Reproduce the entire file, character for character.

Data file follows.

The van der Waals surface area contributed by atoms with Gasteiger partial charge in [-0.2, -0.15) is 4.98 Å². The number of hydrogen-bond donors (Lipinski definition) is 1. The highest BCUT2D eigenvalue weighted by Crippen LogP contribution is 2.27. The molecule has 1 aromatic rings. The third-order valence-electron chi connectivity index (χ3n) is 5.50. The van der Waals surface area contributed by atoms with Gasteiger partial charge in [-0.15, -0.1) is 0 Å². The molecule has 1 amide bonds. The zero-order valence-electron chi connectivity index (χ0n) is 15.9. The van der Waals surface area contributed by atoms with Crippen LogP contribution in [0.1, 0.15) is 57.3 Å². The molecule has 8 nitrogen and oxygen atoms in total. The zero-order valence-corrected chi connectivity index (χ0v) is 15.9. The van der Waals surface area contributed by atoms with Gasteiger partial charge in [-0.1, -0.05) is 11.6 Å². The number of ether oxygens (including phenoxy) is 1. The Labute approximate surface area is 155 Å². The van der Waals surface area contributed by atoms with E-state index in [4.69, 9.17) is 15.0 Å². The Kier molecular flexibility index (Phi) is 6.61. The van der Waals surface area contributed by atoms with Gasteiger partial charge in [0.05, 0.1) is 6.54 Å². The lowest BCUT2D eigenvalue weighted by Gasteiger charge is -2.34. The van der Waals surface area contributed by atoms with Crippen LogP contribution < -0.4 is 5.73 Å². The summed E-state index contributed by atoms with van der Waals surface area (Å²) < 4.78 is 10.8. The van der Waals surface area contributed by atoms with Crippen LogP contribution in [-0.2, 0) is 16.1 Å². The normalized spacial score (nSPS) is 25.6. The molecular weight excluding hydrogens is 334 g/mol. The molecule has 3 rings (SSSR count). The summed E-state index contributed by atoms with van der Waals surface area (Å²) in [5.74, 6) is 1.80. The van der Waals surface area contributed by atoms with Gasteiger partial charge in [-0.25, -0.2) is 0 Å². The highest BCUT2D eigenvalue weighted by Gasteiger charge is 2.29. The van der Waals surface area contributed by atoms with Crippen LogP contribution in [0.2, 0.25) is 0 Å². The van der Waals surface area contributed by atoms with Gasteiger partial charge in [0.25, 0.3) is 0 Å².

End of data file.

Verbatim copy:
The van der Waals surface area contributed by atoms with Gasteiger partial charge in [-0.2, -0.15) is 4.98 Å². The number of hydrogen-bond donors (Lipinski definition) is 1. The highest BCUT2D eigenvalue weighted by Crippen LogP contribution is 2.27. The molecule has 1 aromatic rings. The third-order valence-electron chi connectivity index (χ3n) is 5.50. The van der Waals surface area contributed by atoms with Gasteiger partial charge in [-0.15, -0.1) is 0 Å². The molecule has 1 amide bonds. The zero-order valence-electron chi connectivity index (χ0n) is 15.9. The van der Waals surface area contributed by atoms with Crippen LogP contribution in [0.1, 0.15) is 57.3 Å². The molecule has 8 nitrogen and oxygen atoms in total. The zero-order valence-corrected chi connectivity index (χ0v) is 15.9. The van der Waals surface area contributed by atoms with Gasteiger partial charge in [-0.1, -0.05) is 11.6 Å². The number of ether oxygens (including phenoxy) is 1. The Labute approximate surface area is 155 Å². The van der Waals surface area contributed by atoms with E-state index in [4.69, 9.17) is 15.0 Å². The Kier molecular flexibility index (Phi) is 6.61. The van der Waals surface area contributed by atoms with Gasteiger partial charge in [0.05, 0.1) is 6.54 Å². The lowest BCUT2D eigenvalue weighted by Gasteiger charge is -2.34. The van der Waals surface area contributed by atoms with Crippen LogP contribution < -0.4 is 5.73 Å². The summed E-state index contributed by atoms with van der Waals surface area (Å²) < 4.78 is 10.8. The van der Waals surface area contributed by atoms with Crippen LogP contribution in [-0.2, 0) is 16.1 Å². The normalized spacial score (nSPS) is 25.6. The molecular weight excluding hydrogens is 334 g/mol. The molecule has 3 rings (SSSR count). The summed E-state index contributed by atoms with van der Waals surface area (Å²) in [5.74, 6) is 1.80. The van der Waals surface area contributed by atoms with Gasteiger partial charge in [-0.25, -0.2) is 0 Å². The highest BCUT2D eigenvalue weighted by Gasteiger charge is 2.29. The van der Waals surface area contributed by atoms with Crippen LogP contribution in [0.2, 0.25) is 0 Å². The van der Waals surface area contributed by atoms with Gasteiger partial charge in [0.25, 0.3) is 0 Å².